Sundance ’16: “Jim” doc “re-contextualizes” Foley’s image

Filmmaker Brian Oakes talks to realscreen about the life and legacy of his childhood friend for his documentary Jim: The James Foley Story, which enjoys its world premiere at the Sundance Film Festival on Saturday (January 23).
January 21, 2016

Realscreen kicks off our Sundance coverage with Brian Oakes’ Jim: The James Foley Story, in which the director recaptures the life of a childhood friend by altering an enduring and grisly image. Jim enjoys its world premiere at the festival on Saturday (January 23) in Park City, Utah.

Brian Oakes‘ name has swirled around the film and documentary world for more than a decade. The New York-based Oakes has been linked to such projects as Inequality for AllFreakonomics and Bobby Fischer Against the World as a motion graphics designer, but his feature doc debut only came in November 2014, when he started work on a profoundly personal project.

The impetus behind Oakes’ Jim: The James Foley Story came three months earlier when he witnessed his childhood friend, American photojournalist James “Jim” Foley, clad in an orange jumpsuit and publicly executed by a masked ISIS fighter on August 19, 2014.

The doc, from New York production outfit Kunhardt Films, will enjoy its world premiere at the Sundance Film Festival on Saturday (January 23), followed by a February 6 television broadcast on HBO, which acquired the film earlier this month. It offers an intimate glimpse into the life and legacy of the 40-year-old GlobalPost and Agence France-Presse journalist, who was kidnapped by the Islamic State extremist group in 2012 and held captive for two years.

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Jim: The James Foley Story director Brian Oakes. (Photo courtesy of Clair Popkin)

Driven by a need to share the story of his friend since the early 1980s, Oakes (pictured, right) laces together news footage, re-enactments and intimate interviews with family, friends, colleagues and fellow hostages in an effort to “re-contextualize” the image of Foley seared into the minds of the American public.

“If you know who Jim was, you see that image again and it takes on a completely different meaning,” Oakes says in a phone call with realscreen from New York. “He’s no longer this symbol of what they made of him, but there’s a person behind that – a very special person who was doing really amazing things.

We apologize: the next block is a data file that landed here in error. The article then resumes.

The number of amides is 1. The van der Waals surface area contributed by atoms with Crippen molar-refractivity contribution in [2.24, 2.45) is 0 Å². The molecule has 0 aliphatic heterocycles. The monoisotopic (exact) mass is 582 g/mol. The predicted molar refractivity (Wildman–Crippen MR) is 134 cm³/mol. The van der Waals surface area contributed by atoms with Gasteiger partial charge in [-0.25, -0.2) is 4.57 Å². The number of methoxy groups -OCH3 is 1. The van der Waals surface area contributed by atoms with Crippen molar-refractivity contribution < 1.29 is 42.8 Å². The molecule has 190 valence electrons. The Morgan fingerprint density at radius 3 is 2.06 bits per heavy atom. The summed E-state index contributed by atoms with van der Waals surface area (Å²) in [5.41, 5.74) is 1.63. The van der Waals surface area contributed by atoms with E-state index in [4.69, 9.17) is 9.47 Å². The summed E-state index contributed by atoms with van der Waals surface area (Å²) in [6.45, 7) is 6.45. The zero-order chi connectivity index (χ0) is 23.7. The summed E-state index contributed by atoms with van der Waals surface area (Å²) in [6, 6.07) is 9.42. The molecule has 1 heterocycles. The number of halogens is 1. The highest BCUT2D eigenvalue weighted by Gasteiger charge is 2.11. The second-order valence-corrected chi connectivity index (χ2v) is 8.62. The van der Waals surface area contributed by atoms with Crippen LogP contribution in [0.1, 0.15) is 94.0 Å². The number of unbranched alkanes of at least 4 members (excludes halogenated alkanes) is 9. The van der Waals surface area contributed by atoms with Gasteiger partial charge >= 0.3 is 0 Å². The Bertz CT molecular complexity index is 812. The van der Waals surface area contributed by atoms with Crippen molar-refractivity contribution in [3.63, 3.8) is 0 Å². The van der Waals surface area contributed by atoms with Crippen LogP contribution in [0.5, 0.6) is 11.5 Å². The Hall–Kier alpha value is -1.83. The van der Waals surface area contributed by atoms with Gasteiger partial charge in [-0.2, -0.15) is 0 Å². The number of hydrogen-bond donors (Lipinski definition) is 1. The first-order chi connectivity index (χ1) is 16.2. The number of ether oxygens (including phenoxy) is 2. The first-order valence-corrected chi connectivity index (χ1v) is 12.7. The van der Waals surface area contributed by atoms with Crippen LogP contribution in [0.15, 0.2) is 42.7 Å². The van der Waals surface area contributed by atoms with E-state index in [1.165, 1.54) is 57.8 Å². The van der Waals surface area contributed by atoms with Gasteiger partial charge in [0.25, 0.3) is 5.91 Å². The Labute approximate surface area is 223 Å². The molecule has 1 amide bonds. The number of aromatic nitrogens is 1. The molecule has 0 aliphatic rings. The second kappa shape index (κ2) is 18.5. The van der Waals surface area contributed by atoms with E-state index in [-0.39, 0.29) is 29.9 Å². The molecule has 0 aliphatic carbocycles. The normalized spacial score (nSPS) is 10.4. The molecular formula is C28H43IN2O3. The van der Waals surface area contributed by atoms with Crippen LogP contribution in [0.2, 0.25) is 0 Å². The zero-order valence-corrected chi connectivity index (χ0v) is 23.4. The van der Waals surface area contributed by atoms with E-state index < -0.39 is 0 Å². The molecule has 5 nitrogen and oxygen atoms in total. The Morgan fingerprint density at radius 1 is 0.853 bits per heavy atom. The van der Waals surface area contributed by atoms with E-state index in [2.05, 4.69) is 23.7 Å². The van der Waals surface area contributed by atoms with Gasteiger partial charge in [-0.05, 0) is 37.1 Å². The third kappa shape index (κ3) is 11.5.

“I felt I had a responsibility to him because I didn’t want anyone who didn’t know Jim to tell his story – that was really important for me.”

It’s for these reasons, Oakes says, that a discussion about whether to present Foley’s execution to the audience wasn’t necessary. Instead, the doc opens with a message that reads, “This film does not show the execution of Jim” in an attempt to alleviate any tension viewers may have going into Jim.

With the help of Foley’s mother, Diana, and the James W. Foley Legacy Foundation, which strives to support the freedom of the press and advocacy for basic human rights, Oakes was connected to fellow hostages Daniel Rye Ottosen, a Danish photojournalist, and French journalists Nicolas Hénin and Didier François. Through his conversations with these former detainees, the director uncovered the maltreatment and persecution that occurred during Foley’s two-year imprisonment.

Drawing from his background in graphics and animation, Oakes would spend tireless hours pouring over the stylistic elements of re-enactments, as well as their utilization, to accurately depict the stories of what had happened to his friend while he and others were held captive by the militant jihadists.

“It’s a very surreal and unbelievable world to try and imagine what these guys went through, so I didn’t want to try to recreate that,” Oakes explains. “What I wanted to do instead was help evoke the emotions of the stories that these guys were telling and to put some context to what [they] went through in captivity.”

The foundation would also give the filmmaker the opportunity to interview such colleagues as freelance photographer Nicole Tung, who worked alongside Foley in Aleppo, Syria, in an attempt to reveal the complexities of the situation in the Syrian Arab Republic, as well as the final moments leading to Foley’s capture.

“Jim was so well-liked and well-respected by his colleagues and peers that it was simply a matter of reaching out to these folks who were like, ‘Anything for Jim. What do you need?’ The freelance journalism community was so open to help and provide footage and photographs for the film,” Oakes says.”I was really lucky in that sense.”

Ultimately, the director hopes the timely film will shine a light on Foley’s three-year journey to expose the actions of the militant Islamic State of Iraq and the Levant that have displaced droves of Syrian refugees from their homeland.

“He was doing these stories on Syrians three years ago and no one was really paying attention to what was going on over there,” he says. “I wanted to bring these stories to the surface and to help [Jim] carry on those stories because I think they’re really relevant and important now in today’s world.”

  • Jim: The James Foley Story screens during the Sundance Film Festival on Saturday (January 23) at noon at the Yarrow Hotel Theatre in Park City, Utah, and again between January 26 and 30. Visit the festival’s website for complete screening info.
  • Check out a trailer for the doc below:

About The Author
Daniele Alcinii is a news reporter at realscreen, the leading international publisher of non-fiction film and television industry news and content. He joins the rs team with journalism experience following a stint out west with Sun Media in Edmonton's Capital Region, and communications work in Melbourne, Australia and Toronto. You can follow him on Twitter at @danielealcinii.